Consumers in California are using online sources more often when considering large purchases, such as vehicles. Going to a dealer's website allows them to browse the inventory without pressure, compare vehicles and seek the best prices. More often, dealers are confronted with educated customers who have done their research, know what they want and are not interested in a long afternoon of wandering through the rows of vehicles. This has resulted in an increase in a familiar type of dealer fraud known as bait and switch.
This old strategy for getting customers to the car lot developed when dealerships began placing ads in local newspapers. The bait and switch tactic is when the dealer advertises a car for a substantially low price without intending to sell it at that price. In fact, in many cases, the car advertised is not even in the seller's inventory. When customers come to the lot to ask about the advertised car, the dealer says the car must have been sold and then proceeds to try to sell the customer a higher-priced car.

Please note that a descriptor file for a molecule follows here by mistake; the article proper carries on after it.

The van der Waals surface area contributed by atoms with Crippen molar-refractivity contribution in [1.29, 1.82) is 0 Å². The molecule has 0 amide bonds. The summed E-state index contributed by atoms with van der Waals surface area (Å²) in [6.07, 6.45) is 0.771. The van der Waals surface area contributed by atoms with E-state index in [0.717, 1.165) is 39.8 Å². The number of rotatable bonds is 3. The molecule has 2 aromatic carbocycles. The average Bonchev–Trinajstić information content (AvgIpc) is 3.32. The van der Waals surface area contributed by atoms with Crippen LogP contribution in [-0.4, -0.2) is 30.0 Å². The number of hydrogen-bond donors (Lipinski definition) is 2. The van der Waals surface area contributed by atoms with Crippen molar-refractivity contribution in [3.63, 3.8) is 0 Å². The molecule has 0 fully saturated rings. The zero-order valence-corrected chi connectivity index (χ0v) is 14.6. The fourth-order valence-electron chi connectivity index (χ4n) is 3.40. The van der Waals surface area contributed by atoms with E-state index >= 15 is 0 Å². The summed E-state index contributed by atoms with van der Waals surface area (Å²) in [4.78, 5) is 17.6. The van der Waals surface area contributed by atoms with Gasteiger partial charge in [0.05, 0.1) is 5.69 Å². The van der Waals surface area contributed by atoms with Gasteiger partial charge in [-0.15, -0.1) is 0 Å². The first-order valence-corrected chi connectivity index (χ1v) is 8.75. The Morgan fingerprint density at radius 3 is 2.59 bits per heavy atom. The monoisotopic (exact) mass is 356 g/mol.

A variation that modern dealers use is to advertise generous rebates and discounts to qualified buyers. Most buyers do not qualify for the rebates, but the dealer may not tell them so until they have sat for hours completing the finance process. Because they have already invested so much time and effort, many customers simply complete the sale and purchase the car.
Car dealers are required to conduct their business with the same level of integrity expected of any industry. Using bait and switch is a form of dealer fraud and is a violation of California's consumer protection laws. For assistance in seeking recompense for such fraud, consumers can turn to a knowledgeable attorney.
Source: carprousa.com, "The NEW 2016 Car Dealer Bait and Switch: Internet Pricing", Jerry Reynolds, Accessed on Feb. 19, 2018